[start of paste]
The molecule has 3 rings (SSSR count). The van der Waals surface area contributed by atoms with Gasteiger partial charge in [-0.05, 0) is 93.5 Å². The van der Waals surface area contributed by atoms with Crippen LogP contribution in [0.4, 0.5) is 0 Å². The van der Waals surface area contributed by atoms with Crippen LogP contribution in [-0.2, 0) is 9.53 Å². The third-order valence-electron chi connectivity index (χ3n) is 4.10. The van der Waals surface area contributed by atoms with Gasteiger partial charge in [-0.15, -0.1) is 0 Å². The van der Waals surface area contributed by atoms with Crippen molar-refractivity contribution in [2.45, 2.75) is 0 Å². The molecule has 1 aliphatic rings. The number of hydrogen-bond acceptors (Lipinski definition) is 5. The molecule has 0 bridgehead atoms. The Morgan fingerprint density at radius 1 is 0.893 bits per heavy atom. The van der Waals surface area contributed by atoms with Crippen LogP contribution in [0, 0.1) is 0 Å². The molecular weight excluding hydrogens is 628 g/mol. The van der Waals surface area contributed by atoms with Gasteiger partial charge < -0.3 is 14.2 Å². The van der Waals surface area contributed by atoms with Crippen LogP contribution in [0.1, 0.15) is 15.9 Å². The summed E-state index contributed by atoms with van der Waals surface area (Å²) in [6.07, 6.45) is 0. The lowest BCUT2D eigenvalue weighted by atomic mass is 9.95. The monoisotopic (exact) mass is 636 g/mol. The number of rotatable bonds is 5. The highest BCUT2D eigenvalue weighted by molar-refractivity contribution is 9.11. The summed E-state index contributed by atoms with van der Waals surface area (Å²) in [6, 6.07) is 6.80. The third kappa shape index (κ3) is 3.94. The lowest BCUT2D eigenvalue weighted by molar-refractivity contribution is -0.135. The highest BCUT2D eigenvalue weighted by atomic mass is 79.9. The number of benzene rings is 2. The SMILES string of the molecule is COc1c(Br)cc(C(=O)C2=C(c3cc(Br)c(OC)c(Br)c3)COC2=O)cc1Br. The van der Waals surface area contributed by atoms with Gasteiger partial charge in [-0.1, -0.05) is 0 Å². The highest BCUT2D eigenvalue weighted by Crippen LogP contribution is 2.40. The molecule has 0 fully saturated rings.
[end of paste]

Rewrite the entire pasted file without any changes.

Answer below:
The molecule has 3 rings (SSSR count). The van der Waals surface area contributed by atoms with Gasteiger partial charge in [-0.05, 0) is 93.5 Å². The van der Waals surface area contributed by atoms with Crippen LogP contribution in [0.4, 0.5) is 0 Å². The van der Waals surface area contributed by atoms with Crippen LogP contribution in [-0.2, 0) is 9.53 Å². The third-order valence-electron chi connectivity index (χ3n) is 4.10. The van der Waals surface area contributed by atoms with Gasteiger partial charge in [-0.15, -0.1) is 0 Å². The van der Waals surface area contributed by atoms with Crippen molar-refractivity contribution in [2.45, 2.75) is 0 Å². The molecule has 1 aliphatic rings. The number of hydrogen-bond acceptors (Lipinski definition) is 5. The molecule has 0 bridgehead atoms. The Morgan fingerprint density at radius 1 is 0.893 bits per heavy atom. The van der Waals surface area contributed by atoms with Crippen LogP contribution in [0, 0.1) is 0 Å². The molecular weight excluding hydrogens is 628 g/mol. The van der Waals surface area contributed by atoms with Gasteiger partial charge < -0.3 is 14.2 Å². The van der Waals surface area contributed by atoms with Crippen LogP contribution in [0.1, 0.15) is 15.9 Å². The summed E-state index contributed by atoms with van der Waals surface area (Å²) in [6.07, 6.45) is 0. The lowest BCUT2D eigenvalue weighted by atomic mass is 9.95. The monoisotopic (exact) mass is 636 g/mol. The number of rotatable bonds is 5. The highest BCUT2D eigenvalue weighted by molar-refractivity contribution is 9.11. The summed E-state index contributed by atoms with van der Waals surface area (Å²) in [6, 6.07) is 6.80. The third kappa shape index (κ3) is 3.94. The lowest BCUT2D eigenvalue weighted by molar-refractivity contribution is -0.135. The highest BCUT2D eigenvalue weighted by atomic mass is 79.9. The number of benzene rings is 2. The SMILES string of the molecule is COc1c(Br)cc(C(=O)C2=C(c3cc(Br)c(OC)c(Br)c3)COC2=O)cc1Br. The van der Waals surface area contributed by atoms with Gasteiger partial charge in [-0.1, -0.05) is 0 Å². The highest BCUT2D eigenvalue weighted by Crippen LogP contribution is 2.40. The molecule has 0 fully saturated rings.